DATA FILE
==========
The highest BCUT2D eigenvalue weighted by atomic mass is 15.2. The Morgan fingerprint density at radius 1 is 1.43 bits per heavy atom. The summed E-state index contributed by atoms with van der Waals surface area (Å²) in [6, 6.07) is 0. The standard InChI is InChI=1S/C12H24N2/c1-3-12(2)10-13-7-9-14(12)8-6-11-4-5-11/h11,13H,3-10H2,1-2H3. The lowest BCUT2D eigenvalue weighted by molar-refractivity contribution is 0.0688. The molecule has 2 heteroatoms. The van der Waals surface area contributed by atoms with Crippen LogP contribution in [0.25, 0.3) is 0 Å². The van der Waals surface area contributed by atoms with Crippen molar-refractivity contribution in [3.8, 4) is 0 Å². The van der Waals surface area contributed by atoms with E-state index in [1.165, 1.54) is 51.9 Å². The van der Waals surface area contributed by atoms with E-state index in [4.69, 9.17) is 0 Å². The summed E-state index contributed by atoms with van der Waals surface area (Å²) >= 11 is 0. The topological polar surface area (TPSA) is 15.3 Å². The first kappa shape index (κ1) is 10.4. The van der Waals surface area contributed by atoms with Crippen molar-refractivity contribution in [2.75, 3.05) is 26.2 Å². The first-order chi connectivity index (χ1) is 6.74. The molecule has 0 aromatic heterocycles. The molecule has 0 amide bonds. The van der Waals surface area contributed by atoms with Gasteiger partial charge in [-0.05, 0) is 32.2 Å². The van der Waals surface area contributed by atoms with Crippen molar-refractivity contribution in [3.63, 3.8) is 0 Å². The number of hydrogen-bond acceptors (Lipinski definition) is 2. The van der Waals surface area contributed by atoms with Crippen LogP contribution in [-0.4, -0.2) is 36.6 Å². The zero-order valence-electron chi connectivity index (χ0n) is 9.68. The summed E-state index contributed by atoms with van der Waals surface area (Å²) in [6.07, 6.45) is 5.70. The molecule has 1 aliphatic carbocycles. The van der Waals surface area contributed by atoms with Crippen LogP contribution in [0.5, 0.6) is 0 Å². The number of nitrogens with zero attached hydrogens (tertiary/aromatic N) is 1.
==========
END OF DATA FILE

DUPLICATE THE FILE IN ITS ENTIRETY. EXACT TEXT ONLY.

The highest BCUT2D eigenvalue weighted by atomic mass is 15.2. The Morgan fingerprint density at radius 1 is 1.43 bits per heavy atom. The summed E-state index contributed by atoms with van der Waals surface area (Å²) in [6, 6.07) is 0. The standard InChI is InChI=1S/C12H24N2/c1-3-12(2)10-13-7-9-14(12)8-6-11-4-5-11/h11,13H,3-10H2,1-2H3. The lowest BCUT2D eigenvalue weighted by molar-refractivity contribution is 0.0688. The molecule has 2 heteroatoms. The van der Waals surface area contributed by atoms with Crippen LogP contribution in [0.25, 0.3) is 0 Å². The van der Waals surface area contributed by atoms with Crippen molar-refractivity contribution in [3.8, 4) is 0 Å². The van der Waals surface area contributed by atoms with E-state index in [1.165, 1.54) is 51.9 Å². The van der Waals surface area contributed by atoms with E-state index in [4.69, 9.17) is 0 Å². The summed E-state index contributed by atoms with van der Waals surface area (Å²) >= 11 is 0. The topological polar surface area (TPSA) is 15.3 Å². The first kappa shape index (κ1) is 10.4. The van der Waals surface area contributed by atoms with Crippen molar-refractivity contribution in [2.75, 3.05) is 26.2 Å². The first-order chi connectivity index (χ1) is 6.74. The molecule has 0 aromatic heterocycles. The molecule has 0 amide bonds. The van der Waals surface area contributed by atoms with Gasteiger partial charge in [-0.05, 0) is 32.2 Å². The van der Waals surface area contributed by atoms with Crippen molar-refractivity contribution in [3.63, 3.8) is 0 Å². The number of hydrogen-bond acceptors (Lipinski definition) is 2. The van der Waals surface area contributed by atoms with Crippen LogP contribution in [-0.4, -0.2) is 36.6 Å². The zero-order valence-electron chi connectivity index (χ0n) is 9.68. The summed E-state index contributed by atoms with van der Waals surface area (Å²) in [6.07, 6.45) is 5.70. The molecule has 1 aliphatic carbocycles. The van der Waals surface area contributed by atoms with Crippen LogP contribution in [0.5, 0.6) is 0 Å². The number of nitrogens with zero attached hydrogens (tertiary/aromatic N) is 1.